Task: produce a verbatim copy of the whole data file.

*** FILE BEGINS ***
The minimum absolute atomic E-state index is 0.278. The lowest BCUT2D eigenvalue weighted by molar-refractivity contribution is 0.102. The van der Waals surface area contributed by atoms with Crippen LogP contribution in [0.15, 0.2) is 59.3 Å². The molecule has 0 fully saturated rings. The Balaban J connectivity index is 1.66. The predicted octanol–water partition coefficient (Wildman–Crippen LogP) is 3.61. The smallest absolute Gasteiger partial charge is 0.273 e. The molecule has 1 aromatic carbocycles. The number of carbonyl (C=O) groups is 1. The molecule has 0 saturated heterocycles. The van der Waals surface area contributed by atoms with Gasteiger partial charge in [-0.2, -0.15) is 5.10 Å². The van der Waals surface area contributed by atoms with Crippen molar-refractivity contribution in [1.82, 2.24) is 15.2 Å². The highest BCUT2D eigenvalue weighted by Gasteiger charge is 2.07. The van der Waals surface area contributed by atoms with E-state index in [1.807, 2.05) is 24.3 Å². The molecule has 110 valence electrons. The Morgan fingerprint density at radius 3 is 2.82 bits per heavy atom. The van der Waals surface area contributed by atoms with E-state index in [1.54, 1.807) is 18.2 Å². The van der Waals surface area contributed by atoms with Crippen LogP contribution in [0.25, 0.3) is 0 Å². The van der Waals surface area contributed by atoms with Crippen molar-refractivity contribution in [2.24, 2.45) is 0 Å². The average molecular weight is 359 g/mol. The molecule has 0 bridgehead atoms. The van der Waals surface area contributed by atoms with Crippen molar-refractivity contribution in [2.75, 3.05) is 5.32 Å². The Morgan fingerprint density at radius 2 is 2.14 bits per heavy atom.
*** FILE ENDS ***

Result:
The minimum absolute atomic E-state index is 0.278. The lowest BCUT2D eigenvalue weighted by molar-refractivity contribution is 0.102. The van der Waals surface area contributed by atoms with Crippen LogP contribution in [0.15, 0.2) is 59.3 Å². The molecule has 0 fully saturated rings. The Balaban J connectivity index is 1.66. The predicted octanol–water partition coefficient (Wildman–Crippen LogP) is 3.61. The smallest absolute Gasteiger partial charge is 0.273 e. The molecule has 1 aromatic carbocycles. The number of carbonyl (C=O) groups is 1. The molecule has 0 saturated heterocycles. The van der Waals surface area contributed by atoms with Gasteiger partial charge in [-0.2, -0.15) is 5.10 Å². The van der Waals surface area contributed by atoms with Crippen molar-refractivity contribution in [1.82, 2.24) is 15.2 Å². The highest BCUT2D eigenvalue weighted by Gasteiger charge is 2.07. The van der Waals surface area contributed by atoms with E-state index in [1.807, 2.05) is 24.3 Å². The molecule has 110 valence electrons. The Morgan fingerprint density at radius 3 is 2.82 bits per heavy atom. The van der Waals surface area contributed by atoms with E-state index in [1.54, 1.807) is 18.2 Å². The van der Waals surface area contributed by atoms with Crippen LogP contribution in [0.25, 0.3) is 0 Å². The van der Waals surface area contributed by atoms with Crippen molar-refractivity contribution in [2.24, 2.45) is 0 Å². The average molecular weight is 359 g/mol. The molecule has 0 bridgehead atoms. The van der Waals surface area contributed by atoms with Crippen molar-refractivity contribution in [2.75, 3.05) is 5.32 Å². The Morgan fingerprint density at radius 2 is 2.14 bits per heavy atom.